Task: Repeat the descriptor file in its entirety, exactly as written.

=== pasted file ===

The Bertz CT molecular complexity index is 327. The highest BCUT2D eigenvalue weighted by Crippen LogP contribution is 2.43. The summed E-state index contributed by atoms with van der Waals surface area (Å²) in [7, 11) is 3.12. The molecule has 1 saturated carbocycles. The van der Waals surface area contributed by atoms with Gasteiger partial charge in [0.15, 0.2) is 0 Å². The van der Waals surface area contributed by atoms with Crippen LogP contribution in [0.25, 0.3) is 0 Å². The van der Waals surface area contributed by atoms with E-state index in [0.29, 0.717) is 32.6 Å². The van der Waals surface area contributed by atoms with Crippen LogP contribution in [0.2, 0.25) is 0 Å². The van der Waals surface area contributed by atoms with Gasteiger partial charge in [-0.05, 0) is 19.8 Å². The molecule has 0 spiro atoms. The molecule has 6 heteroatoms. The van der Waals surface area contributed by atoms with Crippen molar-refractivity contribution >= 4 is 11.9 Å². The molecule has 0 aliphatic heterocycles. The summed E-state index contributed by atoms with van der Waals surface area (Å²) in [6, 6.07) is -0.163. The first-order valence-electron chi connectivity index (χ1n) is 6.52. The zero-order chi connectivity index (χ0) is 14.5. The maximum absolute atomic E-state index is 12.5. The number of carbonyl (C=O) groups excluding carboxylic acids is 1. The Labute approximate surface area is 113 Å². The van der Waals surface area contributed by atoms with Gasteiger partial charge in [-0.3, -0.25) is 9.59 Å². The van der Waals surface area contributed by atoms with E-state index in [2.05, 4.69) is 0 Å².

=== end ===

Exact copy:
The Bertz CT molecular complexity index is 327. The highest BCUT2D eigenvalue weighted by Crippen LogP contribution is 2.43. The summed E-state index contributed by atoms with van der Waals surface area (Å²) in [7, 11) is 3.12. The molecule has 1 saturated carbocycles. The van der Waals surface area contributed by atoms with Gasteiger partial charge in [0.15, 0.2) is 0 Å². The van der Waals surface area contributed by atoms with Crippen LogP contribution in [0.25, 0.3) is 0 Å². The van der Waals surface area contributed by atoms with E-state index in [0.29, 0.717) is 32.6 Å². The van der Waals surface area contributed by atoms with Crippen LogP contribution in [0.2, 0.25) is 0 Å². The van der Waals surface area contributed by atoms with Gasteiger partial charge in [-0.05, 0) is 19.8 Å². The molecule has 0 spiro atoms. The molecule has 6 heteroatoms. The van der Waals surface area contributed by atoms with Crippen molar-refractivity contribution >= 4 is 11.9 Å². The molecule has 0 aliphatic heterocycles. The summed E-state index contributed by atoms with van der Waals surface area (Å²) in [6, 6.07) is -0.163. The first-order valence-electron chi connectivity index (χ1n) is 6.52. The zero-order chi connectivity index (χ0) is 14.5. The maximum absolute atomic E-state index is 12.5. The number of carbonyl (C=O) groups excluding carboxylic acids is 1. The Labute approximate surface area is 113 Å². The van der Waals surface area contributed by atoms with Gasteiger partial charge in [-0.3, -0.25) is 9.59 Å². The van der Waals surface area contributed by atoms with E-state index in [2.05, 4.69) is 0 Å².